Palliative care for people living with HIV/AIDS in Uganda: investigation of patients and caregivers' outcome and professional perspectives

Too, Wesley (2011) Palliative care for people living with HIV/AIDS in Uganda: investigation of patients and caregivers' outcome and professional perspectives. PhD thesis, University of Nottingham.

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Background: Although antiretroviral treatment is expanding in sub-Saharan Africa, the World Health Organization advocates for integration of palliative care with HAAR T because pain, other distressing symptoms and complex psychosocial challenges persist throughout the HIV trajectory. Palliative care improves the outcome for patients with HIV and may complement antiretroviral treatment by increasing adherence through better management of side effects from the treatment, providing patient and family-centred holistic care, and giving end-of-life care when necessary. However, integrating what have become two disciplines is challenging.

Aim: To study the implications for palliative care provision in the context of changing policy to universal access to HAART for people living with advanced AIDS (PLWA) in Uganda. Research questions addressed in the study included:

1. How do patients with advanced AIDS (stage III and IV) and with palliative care needs and their families experience care delivery and receipt over a period of 8 weeks?

2. How is the morphine roll-out programme among advanced AIDS patients operationalized in Uganda?

3. What are the challenges faced by health care workers involved in delivery and implementation of integrated palliative care for patients with advanced AIDS?

4. What are the views of key opinion leaders on development of palliative care policies in Uganda?

Methods: A mixed methods approach was employed. The study comprised of three phases.

In phase one, a consecutive sample of 30 newly enrolled patients advanced AIDS (stage III & IV) and their carers were recruited at Hospice Africa Uganda and followed up for 8 weeks. Qualitative interviews were conducted with patients and their carers at one time point and an outcome measure using African Palliative Care Association-Palliative Outcome Scale (APCA-POS) was used to assess changes in their experiences over 8 weeks, following access to palliative care. In phase two, 10 palliative care staff members participated in individual interviews and one focus group to explore the challenges they faced in delivering services to patients. Phase three explored, by the use of interviews with 7 key stakeholders, the broader context of palliative care policy development and opinions about key priorities for the future.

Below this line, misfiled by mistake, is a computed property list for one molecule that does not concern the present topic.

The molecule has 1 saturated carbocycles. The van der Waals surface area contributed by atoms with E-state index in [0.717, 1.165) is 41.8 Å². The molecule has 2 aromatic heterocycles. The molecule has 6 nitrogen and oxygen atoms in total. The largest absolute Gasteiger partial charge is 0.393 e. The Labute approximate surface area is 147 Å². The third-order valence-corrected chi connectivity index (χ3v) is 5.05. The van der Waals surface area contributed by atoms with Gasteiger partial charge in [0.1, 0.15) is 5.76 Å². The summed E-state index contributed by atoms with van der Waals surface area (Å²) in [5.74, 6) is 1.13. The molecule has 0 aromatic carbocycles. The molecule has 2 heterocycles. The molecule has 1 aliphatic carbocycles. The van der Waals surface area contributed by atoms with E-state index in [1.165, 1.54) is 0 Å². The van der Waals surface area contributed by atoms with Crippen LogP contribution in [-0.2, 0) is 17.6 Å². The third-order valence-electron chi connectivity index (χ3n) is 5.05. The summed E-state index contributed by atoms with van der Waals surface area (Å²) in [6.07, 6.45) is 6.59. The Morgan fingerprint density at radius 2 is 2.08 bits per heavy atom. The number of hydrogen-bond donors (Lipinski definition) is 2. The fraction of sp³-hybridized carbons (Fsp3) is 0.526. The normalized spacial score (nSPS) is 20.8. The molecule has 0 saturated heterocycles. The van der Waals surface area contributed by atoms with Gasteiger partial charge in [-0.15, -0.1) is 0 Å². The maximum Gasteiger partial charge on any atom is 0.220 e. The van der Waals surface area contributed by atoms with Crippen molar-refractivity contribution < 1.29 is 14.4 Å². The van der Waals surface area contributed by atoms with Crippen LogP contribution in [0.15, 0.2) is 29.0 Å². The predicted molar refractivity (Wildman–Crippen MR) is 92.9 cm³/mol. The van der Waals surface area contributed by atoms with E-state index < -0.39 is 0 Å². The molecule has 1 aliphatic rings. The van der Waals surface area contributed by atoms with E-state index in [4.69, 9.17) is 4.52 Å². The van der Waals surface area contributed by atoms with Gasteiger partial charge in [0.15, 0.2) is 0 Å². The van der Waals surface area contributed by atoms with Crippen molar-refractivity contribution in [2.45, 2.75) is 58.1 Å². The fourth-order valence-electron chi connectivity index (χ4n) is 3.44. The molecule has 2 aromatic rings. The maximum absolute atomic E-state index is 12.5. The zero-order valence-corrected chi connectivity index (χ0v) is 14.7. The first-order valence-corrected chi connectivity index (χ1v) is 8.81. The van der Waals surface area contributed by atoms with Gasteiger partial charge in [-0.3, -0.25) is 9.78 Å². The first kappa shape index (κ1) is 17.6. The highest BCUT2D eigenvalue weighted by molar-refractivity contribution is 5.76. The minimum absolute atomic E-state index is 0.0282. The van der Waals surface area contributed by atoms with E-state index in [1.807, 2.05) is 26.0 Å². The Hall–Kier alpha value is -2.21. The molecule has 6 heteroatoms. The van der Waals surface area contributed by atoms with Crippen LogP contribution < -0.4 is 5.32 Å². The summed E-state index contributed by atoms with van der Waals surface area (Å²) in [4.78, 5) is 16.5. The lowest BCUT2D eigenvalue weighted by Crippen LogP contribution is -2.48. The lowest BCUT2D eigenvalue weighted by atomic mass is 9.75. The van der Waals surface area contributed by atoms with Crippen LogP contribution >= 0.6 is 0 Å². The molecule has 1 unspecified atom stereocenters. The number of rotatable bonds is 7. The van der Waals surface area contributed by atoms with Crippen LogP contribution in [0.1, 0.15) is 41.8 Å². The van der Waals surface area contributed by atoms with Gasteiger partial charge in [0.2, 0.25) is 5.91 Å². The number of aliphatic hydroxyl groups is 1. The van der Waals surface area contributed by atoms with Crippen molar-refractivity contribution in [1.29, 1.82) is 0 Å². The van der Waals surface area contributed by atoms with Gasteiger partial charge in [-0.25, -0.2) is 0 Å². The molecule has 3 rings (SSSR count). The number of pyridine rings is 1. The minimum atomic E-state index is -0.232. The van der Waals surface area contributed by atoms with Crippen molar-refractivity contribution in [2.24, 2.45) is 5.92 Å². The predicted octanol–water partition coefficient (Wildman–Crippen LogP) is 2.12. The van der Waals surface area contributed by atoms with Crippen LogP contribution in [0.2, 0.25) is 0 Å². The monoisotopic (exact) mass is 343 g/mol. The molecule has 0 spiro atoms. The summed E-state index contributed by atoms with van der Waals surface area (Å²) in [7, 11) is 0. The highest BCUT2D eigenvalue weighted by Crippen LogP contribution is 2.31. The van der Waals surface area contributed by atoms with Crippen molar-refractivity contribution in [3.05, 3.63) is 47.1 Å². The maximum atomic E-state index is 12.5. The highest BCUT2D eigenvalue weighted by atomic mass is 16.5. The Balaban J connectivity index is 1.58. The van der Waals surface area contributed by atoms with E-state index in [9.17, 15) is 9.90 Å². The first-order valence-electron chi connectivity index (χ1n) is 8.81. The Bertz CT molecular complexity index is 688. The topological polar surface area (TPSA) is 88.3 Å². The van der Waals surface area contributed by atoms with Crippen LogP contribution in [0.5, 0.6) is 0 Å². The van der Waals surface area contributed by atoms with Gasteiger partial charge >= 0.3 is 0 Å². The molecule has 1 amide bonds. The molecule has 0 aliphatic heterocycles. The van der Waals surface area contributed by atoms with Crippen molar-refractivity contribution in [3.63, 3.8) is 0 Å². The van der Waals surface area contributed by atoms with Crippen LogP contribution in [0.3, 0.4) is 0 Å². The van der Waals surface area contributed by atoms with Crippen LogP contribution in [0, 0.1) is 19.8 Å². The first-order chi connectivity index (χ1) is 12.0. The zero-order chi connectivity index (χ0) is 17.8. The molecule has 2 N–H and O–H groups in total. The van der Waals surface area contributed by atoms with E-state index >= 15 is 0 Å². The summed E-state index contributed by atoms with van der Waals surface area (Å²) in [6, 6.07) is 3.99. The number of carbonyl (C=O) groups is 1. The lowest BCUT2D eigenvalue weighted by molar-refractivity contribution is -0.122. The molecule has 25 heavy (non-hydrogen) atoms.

Findings: Out of 30 patients, 14 were male and 16 were female. They ranged in age from 18-60 years. The majority of patients were bed-ridden and experienced distressing symptoms related to advanced AIDS and AIDS-defining cancers which necessitated timely palliative care intervention. The key findings of the study relate to the range of physical symptoms experienced by patients and the psychosocial challenges of disclosure and stigma encountered by patients and their families against a backdrop of profound poverty. Palliative care staff indicated two categories which broadly covered the challenges of palliative care delivery to PLWA in Uganda: service-linked and provider-linked challenges. Palliative health care staff and key stakeholders identified strategies to respond to palliative care needs for PLWA across four dimensions: a) partnerships or networking together with stakeholders; b) improving palliative care education; c) raising awareness of palliative care among communities and health care workers; d) advocacy and policies which support and strengthen initiation and expansion of palliative care services to PLWA, including the availability of morphine.

Conclusion: The study shows the paramount importance of drawing on patients' and carers' experiences and concerns to shape models of African palliative care. Both palliative care staff and key informants' perspectives highlight successes, barriers and important lessons for palliative care service delivery in Uganda. These lessons have several implications across the dimensions of practice, education, policy and research. Palliative care staff need to work with several key players or stakeholders to address the many psychosocial issues affecting PLWA including support during treatment. The study indicates the need to translate government policies on palliative care into action.

Item Type: Thesis (University of Nottingham only) (PhD)
Supervisors: Seymour, J.E.
Watson, M.C.
Keywords: Palliative care provision, Patient and family centred care, Palliative care service delivery
Subjects: W Medicine and related subjects (NLM Classification) > WC Communicable diseases
Faculties/Schools: UK Campuses > Faculty of Medicine and Health Sciences > School of Nursing
Item ID: 14296
Depositing User: EP, Services
Date Deposited: 12 Jun 2014 08:52
Last Modified: 15 Sep 2016 07:01

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